In HTML5 the browser implements standard error messages for forms. What I didn’t know was using JavaScript, you can intercept these messages and replace with your own. HTML5 is potentially more accessible since “built-in beats bolt-on”, if a slider etc are already built into the browser it’s better for you and accessibility. At the moment the date picker doesn’t work very well with screen readers. It currently depends on the browser and the operating system. NVDA and VoiceOver both work quite well with HTML5 forms. The leading commercial screen reader vendors don’t appear to be interested.


HTML5 video controls are keyboard accessible. You can use a still image to represent a video on screen but there’s a bug in Mobile Safari that doesn’t show the default image. Supporting Ogg and H.264 at the same time is possible! For Safari you put in a second child video source that’s coded in MP4. It means you have to encode your video twice to be cross browser compatible (three times if you use a Flash fallback). Put in an Ogg <source> for Opera, an H.264 <source> for Safari, then a Flash <embed> for IE (before IE9). There’s a bug in iPad that means it only recognises the first source element, so where you want to include H.264, Ogg and Flash fallback, you need to include them in that order. Bruce plans to post his code examples for all of this on Monday, or you can review the video at the top of this post.


There were lots of snippets of information on this. All I wrote down was the following: if using vendor prefixes in CSS, Bruce always includes all for the major browsers e.g. -moz- ,-ms-, -o-, -webkit- and the unprefixed statement, e.g “transition:”. Use these features with caution, you don’t know if proposed CSS declarations will be modified in implementation or dropped from the spec entirely (as “box-shadow” apparently has been, but it may come back).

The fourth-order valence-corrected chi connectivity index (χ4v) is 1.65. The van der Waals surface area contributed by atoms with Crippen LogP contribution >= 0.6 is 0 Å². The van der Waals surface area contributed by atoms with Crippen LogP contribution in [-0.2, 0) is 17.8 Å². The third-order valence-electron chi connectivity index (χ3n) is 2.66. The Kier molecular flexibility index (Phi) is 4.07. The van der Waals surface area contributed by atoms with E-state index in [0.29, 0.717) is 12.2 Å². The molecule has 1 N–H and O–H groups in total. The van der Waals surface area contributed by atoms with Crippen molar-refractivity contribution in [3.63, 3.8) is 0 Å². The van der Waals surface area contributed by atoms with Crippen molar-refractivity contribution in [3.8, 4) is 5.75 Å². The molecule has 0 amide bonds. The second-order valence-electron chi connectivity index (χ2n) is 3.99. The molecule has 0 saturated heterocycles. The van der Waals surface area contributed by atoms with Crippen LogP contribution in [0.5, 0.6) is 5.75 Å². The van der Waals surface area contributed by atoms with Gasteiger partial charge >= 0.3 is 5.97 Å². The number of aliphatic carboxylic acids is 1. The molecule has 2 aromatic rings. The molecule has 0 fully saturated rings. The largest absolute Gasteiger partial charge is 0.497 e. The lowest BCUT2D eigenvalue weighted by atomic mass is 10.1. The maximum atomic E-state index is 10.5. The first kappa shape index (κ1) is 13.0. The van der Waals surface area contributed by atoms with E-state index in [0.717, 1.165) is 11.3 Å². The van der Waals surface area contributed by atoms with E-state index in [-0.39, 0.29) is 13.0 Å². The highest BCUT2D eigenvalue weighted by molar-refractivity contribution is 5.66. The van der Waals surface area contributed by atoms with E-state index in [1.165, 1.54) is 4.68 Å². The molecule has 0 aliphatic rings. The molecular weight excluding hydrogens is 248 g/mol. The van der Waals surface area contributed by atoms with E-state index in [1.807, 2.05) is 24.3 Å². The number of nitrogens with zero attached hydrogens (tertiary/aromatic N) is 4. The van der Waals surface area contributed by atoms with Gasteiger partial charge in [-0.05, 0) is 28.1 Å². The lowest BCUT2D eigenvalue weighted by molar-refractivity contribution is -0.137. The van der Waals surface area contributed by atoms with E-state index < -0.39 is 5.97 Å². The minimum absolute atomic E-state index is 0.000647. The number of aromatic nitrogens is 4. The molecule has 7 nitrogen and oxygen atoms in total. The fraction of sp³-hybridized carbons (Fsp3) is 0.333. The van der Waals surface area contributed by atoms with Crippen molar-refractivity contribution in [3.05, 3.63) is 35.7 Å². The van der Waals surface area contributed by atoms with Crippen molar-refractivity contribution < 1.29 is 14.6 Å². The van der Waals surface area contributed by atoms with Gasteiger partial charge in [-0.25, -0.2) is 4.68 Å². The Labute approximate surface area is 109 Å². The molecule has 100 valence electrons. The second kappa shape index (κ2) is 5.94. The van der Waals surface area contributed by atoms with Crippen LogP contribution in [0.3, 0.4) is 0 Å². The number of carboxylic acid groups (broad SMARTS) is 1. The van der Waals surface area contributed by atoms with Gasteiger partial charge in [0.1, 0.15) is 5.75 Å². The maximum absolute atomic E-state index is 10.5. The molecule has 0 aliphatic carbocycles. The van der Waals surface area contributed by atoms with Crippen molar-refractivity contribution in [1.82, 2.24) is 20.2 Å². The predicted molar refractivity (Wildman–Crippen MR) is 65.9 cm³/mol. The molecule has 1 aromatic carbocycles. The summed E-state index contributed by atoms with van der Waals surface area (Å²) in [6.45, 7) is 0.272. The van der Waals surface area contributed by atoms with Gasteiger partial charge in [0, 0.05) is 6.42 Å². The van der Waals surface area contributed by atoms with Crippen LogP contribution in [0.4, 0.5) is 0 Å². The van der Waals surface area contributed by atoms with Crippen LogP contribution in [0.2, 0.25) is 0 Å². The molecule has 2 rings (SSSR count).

Posted on Wednesday 18 August 2010.

Posted in accessibility, browsers (UA), css, css3, development tools, google, html5, iPad, Uncategorized | 2 comments »

2 Responses to “What I didn’t know about HTML5”

  1. “three times if you use a Flash fallback”

    Flash should be able to use the same h.264 encoded video that you are sending to Safari/iDevices. So you can keep it at just 2 encodes. (Of course if you want dynamic bit-rate, which lets be honest why wouldn’t you, you will need lots more encodes ;)

  2. Thanks for the write-up Nick. A few clarifications:

    “Internet Explorer (I assume before IE9) won’t style up a page unless the body tag is present.”

    IE9 developer preview requires the body element.

    “70 pages of the HTML5 spec are devoted to telling browsers what to do when elements aren’t closed properly. ”

    I was exaggerating. Here’s the 10 pages that define HTML5 parsing: http://www.whatwg.org/specs/web-apps/current-work/multipage/parsing.html

    “In HTML5 the browser implements standard error messages for forms.” – the spec is silent on how errors are reported. Tha’s entirely up to the browser. (WebKit doesn’t report an error at all, just replaces the cursor in the erroneous field).

    “you have to encode your video twice to be cross browser compatible (three times if you use a Flash fallback)” – nah, Flash can play the mp4 you made for the royalty-encumbered browsers: see http://camendesign.com/code/video_for_everybody. (I was using a YouTube embed to show that embed is valid, and to avoid having a SWF of a video player on my server.)

    Here’s a link to the demos and resources http://my.opera.com/ODIN/blog/london-html5-user-group-html5-and-css3-101